Daniel Ruoso wrote:
I don't really see what this "is :strict" means in the runtime
environment. Perl 6 takes OO so deeply that even the type checking is
implemented as a cal to the object. There isn't really a way of asking
"are you trully really a Dog?", there's only "do you 'Dog'?".
Sorry, where is this specced? If anything than Perl 6 is operator
oriented. That means it is *not* the object that decides for itself
but the does operator. The split between the method form and the infix
form is just there to distinguish the question form "does it?" from
the command form "make that it does!". Also the "call to the object"
has the wrong connotations. You should think about it as a "call on the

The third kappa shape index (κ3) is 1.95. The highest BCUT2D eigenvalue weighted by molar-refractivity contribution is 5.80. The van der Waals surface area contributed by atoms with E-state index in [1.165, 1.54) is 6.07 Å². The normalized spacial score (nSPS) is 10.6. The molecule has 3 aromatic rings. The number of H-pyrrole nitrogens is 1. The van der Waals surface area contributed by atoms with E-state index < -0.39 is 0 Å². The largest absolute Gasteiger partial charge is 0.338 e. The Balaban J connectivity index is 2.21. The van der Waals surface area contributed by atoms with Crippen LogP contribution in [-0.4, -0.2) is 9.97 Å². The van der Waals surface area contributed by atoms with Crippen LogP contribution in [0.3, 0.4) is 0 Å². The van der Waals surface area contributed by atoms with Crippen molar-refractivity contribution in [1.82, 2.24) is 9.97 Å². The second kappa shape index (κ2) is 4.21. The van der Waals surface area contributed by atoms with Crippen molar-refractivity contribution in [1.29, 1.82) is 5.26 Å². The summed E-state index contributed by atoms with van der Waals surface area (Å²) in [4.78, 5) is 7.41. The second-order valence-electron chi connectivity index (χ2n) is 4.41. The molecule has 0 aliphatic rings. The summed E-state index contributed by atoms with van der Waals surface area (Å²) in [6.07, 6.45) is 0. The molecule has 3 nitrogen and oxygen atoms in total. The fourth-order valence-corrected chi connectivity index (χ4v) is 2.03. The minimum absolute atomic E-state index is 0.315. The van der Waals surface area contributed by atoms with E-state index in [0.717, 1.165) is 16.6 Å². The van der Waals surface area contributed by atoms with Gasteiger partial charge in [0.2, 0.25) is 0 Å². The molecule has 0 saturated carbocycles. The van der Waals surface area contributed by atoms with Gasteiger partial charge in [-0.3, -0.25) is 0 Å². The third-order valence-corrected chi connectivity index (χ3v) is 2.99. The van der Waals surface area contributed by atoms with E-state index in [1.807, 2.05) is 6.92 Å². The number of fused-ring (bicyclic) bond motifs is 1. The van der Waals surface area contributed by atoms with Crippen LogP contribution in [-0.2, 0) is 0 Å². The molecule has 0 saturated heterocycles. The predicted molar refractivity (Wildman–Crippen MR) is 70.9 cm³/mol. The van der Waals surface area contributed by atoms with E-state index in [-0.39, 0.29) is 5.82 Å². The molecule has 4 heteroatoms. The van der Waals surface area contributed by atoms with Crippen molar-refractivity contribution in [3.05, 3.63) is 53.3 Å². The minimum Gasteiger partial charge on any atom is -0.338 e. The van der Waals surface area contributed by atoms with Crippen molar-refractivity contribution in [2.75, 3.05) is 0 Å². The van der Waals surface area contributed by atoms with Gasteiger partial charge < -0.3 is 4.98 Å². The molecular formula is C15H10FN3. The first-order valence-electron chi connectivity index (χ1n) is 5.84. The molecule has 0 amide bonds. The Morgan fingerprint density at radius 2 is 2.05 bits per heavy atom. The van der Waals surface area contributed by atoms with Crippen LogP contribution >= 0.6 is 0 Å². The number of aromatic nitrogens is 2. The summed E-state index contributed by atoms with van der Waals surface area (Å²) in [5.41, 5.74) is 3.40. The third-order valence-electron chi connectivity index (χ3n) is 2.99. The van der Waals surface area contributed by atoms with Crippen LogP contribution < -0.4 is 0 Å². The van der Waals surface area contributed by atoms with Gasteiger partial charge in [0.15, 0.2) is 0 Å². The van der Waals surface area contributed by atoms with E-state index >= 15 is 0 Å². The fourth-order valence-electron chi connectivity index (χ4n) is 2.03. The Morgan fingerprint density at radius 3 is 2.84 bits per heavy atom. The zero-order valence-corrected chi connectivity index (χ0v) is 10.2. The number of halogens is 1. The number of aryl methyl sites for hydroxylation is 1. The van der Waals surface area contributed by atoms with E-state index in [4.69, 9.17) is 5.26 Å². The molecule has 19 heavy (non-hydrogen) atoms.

object" or "call with the object" because the important concept is the
call not the object.
Classical OO has serious design flaws. E.g. a ball cannot kick itself.
That is the ball in a game is a proper object that has nothing to
decide about its kicking. It is the players who kick the ball. You
can think of them as objects if you like, but in grammatical terms
the players are subjects! Or think of adding numbers. It's hardly
the case that a number object either adds itself to another or the
other to itself or whatever. It is of course the addition operation
that deals with the numbers.
Also the idea of methods being subordinate to objects is fundamentally
flawed, as well. Getting at methods through an object is a very good
implementation strategy for single dispatch that's all. For MMD that
simply breaks down and the method is up front.
Now the other important feature of classical OO is privileged access
to internal or hidden data---encapsulation for short. But there are
different implementation strategies to achieve this goal, e.g.
"The unavoidable price of reliability is simplicity" -- C.A.R. Hoare
"Simplicity does not precede complexity, but follows it." -- A.J. Perlis
1 + 2 + 3 + 4 + ... = -1/12 -- Srinivasa Ramanujan